That theatre was the larger of the two auditoriums that constituted the original Varsity, one of the few movie houses still around from the days when I reviewed movies in the 1980s.
The Varsity brings back memories–it’s where we held the world premiere of that cinema classic, Heavenly Bodies, a movie released by MGM in 1984 that I had a hand in writing (a very weak hand, I might add).
Safe to say Heavenly Bodies did not approach the level of artistry on display in Tinker, Tailor. I don’t like to think about that long ago night any more than I have to, so in the few moments before the blizzard of car and smart phone commercials one now must endure, I looked around at my fellow movie goers and once again marveled at the sea of gray that met my gaze.
The place was filled not with tinkers or tailors or soldiers or spies but with so-called baby boomers–as well as a lot of people too old to qualify as boomers.
When I went to the Varsity in the eighties or attended at the Cumberland Cinema around the corner, those theatres were packed with pale-faced young men and women of college age, sporting backpacks, anxious to see the latest foreign film.
The last time I was in the Cumberland, foreign films were still being shown, but now I literally had to navigate past the walkers in the aisles. There was not a backpack in sight.
College kids don’t go to movies like TinkerTailor Soldier Spy any more. People, ahem, of a certain age, do.
It is not overstating the case too much to say that we keep the culture going. The Stratford and Shaw Festivals were inhabited last summer mostly by boomers (or Zoomers as Moses Znaimer likes to call us). The same demographic was present at the New London Theatre in London, England where I saw War Horse.
In Paris, bless its contrary heart, you can still find young people in the museums, particularly at the Louvre which attracts armies of school kids who appear to have been bused there. Would any of them go on their own? One wonders.
Conversely, at the Art Institute of Chicago this past summer, heads of gray proliferated. The odd fresh face was upturned to study Seurat’s “A Sunday on La Grande Jatte”, but so few as to cause the rest of us to take notice.
I’m not sure what the statistics are, but as far as I can see, an older generation keeps theatre alive these days. That generation also gives continuing life to independent film (it’s okay Woody Allen, you don’t have to thank us. And what we did for The King’s Speech? Don’t mention it). They also keep museum doors open.
The other night, watching Page One, the documentary about the struggle of The New York Times to stay afloat and relevant in this Internet age, the then-managing editor, Bill Keller, predicted that the Times would continue to print a daily version of the newspaper, despite all the gloom and doom surrounding its future.
If that is true–and I believe it is–it is because those of us who have reached a certain age still prefer to hold a real newspaper in their hands rather than stare at it on a computer screen. We are all that stands between the old-fashioned book printed on paper and the digital universe wherein everyone reads an electronic tablet.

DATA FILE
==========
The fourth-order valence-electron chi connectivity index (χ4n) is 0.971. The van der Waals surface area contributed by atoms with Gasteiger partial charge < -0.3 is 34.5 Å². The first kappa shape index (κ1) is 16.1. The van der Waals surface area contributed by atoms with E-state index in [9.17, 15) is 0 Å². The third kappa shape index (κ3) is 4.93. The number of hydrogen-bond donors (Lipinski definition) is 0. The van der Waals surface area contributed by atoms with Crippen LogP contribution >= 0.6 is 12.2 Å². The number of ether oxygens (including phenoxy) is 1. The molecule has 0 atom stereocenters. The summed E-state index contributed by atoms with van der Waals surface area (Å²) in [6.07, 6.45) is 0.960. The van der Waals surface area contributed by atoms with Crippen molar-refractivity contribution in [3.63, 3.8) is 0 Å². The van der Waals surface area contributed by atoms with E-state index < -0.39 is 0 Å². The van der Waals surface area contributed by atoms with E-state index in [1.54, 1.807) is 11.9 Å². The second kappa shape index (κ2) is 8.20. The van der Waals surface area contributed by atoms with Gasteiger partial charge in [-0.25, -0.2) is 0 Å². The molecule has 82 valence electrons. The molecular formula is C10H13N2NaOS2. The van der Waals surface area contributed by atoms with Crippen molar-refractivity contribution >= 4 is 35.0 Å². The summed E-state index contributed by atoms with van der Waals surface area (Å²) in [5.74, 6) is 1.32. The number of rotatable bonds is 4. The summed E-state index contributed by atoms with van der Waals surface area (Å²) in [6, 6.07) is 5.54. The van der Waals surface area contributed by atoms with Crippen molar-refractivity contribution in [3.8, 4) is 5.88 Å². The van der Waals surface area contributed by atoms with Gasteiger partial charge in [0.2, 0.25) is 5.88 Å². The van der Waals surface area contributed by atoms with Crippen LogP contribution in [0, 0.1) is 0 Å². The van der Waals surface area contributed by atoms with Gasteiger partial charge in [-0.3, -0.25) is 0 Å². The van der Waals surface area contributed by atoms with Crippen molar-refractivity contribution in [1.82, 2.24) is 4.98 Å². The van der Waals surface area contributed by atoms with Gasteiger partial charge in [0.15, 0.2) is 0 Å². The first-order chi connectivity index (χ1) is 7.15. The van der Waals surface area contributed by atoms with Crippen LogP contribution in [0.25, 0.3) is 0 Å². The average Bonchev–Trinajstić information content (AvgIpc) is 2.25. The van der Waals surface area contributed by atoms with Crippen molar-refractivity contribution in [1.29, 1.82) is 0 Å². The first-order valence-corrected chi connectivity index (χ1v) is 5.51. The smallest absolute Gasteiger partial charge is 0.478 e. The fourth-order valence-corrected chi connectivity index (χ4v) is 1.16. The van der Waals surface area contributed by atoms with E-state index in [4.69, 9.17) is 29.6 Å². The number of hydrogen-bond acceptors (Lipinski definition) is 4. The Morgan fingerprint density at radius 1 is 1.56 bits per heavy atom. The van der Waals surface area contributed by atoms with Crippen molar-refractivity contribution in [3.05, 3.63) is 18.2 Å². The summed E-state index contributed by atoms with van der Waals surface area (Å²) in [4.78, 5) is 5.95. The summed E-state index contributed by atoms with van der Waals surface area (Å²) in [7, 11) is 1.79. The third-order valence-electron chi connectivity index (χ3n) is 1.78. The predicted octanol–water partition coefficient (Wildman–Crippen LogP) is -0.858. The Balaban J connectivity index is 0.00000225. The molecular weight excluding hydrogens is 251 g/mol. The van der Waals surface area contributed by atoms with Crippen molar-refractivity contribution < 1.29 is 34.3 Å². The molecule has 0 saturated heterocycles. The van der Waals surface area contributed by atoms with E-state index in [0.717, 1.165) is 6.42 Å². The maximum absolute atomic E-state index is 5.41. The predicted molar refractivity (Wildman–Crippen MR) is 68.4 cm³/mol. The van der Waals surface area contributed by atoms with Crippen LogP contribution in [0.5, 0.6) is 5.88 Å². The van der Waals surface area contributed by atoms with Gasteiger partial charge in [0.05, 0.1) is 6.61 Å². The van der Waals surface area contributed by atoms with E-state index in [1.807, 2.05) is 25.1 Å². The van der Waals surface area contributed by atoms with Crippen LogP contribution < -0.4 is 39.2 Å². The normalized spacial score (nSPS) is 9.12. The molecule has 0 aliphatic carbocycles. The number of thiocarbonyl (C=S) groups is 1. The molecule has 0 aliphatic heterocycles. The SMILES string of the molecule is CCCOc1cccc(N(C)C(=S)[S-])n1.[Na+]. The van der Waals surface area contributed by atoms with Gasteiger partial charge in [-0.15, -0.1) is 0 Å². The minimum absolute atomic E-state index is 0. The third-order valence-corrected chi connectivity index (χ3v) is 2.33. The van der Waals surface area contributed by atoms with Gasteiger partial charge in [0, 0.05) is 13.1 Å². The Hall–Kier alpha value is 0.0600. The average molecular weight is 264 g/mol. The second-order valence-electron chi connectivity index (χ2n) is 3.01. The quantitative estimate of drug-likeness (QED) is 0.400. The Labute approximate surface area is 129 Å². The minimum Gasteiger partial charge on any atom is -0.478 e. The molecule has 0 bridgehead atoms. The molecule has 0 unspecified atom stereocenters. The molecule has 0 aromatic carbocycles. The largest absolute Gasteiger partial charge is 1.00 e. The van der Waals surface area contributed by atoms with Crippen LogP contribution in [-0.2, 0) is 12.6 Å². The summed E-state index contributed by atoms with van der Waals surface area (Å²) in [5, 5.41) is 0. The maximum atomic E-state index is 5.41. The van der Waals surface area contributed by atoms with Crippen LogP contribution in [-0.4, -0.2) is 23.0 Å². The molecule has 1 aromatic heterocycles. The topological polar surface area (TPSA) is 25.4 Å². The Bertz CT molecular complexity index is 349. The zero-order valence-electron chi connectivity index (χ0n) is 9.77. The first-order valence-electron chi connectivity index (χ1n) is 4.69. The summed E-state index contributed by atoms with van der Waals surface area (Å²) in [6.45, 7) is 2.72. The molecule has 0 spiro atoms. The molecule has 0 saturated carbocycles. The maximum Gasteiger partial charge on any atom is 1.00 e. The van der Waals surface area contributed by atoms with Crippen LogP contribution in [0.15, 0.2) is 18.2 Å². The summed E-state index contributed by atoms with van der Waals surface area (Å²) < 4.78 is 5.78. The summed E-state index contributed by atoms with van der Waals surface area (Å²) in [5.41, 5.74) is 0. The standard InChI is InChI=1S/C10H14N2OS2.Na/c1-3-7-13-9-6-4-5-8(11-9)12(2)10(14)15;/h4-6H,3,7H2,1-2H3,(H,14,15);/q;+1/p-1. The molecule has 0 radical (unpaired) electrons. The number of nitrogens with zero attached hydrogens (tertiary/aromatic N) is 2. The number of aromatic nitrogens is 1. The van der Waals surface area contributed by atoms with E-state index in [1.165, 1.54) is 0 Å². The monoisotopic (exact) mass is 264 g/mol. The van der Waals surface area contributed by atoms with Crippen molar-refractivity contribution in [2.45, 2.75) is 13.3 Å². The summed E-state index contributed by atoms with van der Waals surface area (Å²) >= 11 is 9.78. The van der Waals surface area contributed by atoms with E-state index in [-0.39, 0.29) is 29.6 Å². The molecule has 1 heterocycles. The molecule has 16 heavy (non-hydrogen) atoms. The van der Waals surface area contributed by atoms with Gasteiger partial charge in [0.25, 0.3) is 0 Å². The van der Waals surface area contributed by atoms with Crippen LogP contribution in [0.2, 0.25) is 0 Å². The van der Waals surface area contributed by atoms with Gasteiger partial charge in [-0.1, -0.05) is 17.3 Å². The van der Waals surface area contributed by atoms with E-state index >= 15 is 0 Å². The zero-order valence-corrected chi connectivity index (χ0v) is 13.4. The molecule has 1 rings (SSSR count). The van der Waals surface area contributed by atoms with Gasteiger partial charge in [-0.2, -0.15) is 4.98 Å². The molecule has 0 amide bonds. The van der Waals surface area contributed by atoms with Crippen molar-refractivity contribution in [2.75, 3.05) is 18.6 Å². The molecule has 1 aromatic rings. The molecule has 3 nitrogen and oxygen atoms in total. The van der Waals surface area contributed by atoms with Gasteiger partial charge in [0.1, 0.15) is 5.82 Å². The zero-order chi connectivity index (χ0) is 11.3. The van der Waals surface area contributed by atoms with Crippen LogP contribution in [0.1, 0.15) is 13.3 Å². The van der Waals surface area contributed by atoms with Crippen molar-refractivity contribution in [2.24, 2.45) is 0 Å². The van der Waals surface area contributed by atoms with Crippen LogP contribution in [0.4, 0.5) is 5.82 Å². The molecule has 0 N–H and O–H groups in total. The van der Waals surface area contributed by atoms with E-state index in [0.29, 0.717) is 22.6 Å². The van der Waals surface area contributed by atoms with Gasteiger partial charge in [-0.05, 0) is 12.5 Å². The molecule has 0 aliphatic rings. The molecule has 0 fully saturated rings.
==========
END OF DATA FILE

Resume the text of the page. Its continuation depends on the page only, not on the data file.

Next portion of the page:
In short, old geezers–you and me–are saving the world.
(We also, for good measure, keep the Rolling Stones, Paul McCartney, and Bruce Springsteen going, not to mention U2 and Tony Bennett–who do you think made his latest duets album a number one hit? Not your grand kids.)
What happens after we are gone–and anyone of a certain age knows we are starting to go–is anyone’s guess.
It’s difficult to imagine that interesting, cutting edge foreign and independent films will survive us. The same is true of theatre. I don’t know anyone under fifty who regularly attends, or if they do, they aren’t there when I’m there.
One hates to be pessimistic, but much of what we enjoy and support today will disappear when we are all gone. The print newspaper will go, along with most printed books, not to mention museums and art galleries (how many of your kids have ever bought a painting?)
And let’s not get into what’s going to become of opera and ballet, let alone symphony orchestras, all currently supported by an audience that isn’t getting any younger.
It goes without saying that this is a sad state of affairs, that an entire generation is ignoring the best in movies, drama, music, dance, and art in favor of an industrialized and digitized culture that really isn’t a culture at all.
The good news is that all the things I fear will disappear will not in fact disappear until after I and my kind are dead. Let’s face it, those of an advanced age are not about to let any of this stuff go, and right now, boys and girls, we are more of less in charge.
So as long as you and I remain lucid enough to read books and newspapers and crawl off to Stratford and Shaw, go to museums, and see movies like Tinker Tailor Soldier Spy (which we have turned into an art house hit, incidentally) we should be okay–even if some of us have to use a walker in order to get into the theatre.
In September, at legendary Hollywood columnist George Christy’s annual luncheon at the Four Seasons Hotel, I finally got to meet, Christopher Plummer, the last of the great, flamboyant theatre actors, as anyone who has seen him at Stratford in Shaw’s Caesar and Cleopatra or Shakespeare’s The Tempest, knows only too well.
Once he makes his exit, there will be no more like him. But thankfully, at the age of 81, he looked fit and spry and ready to live forever.
In no small part because we support him, too–money well spent.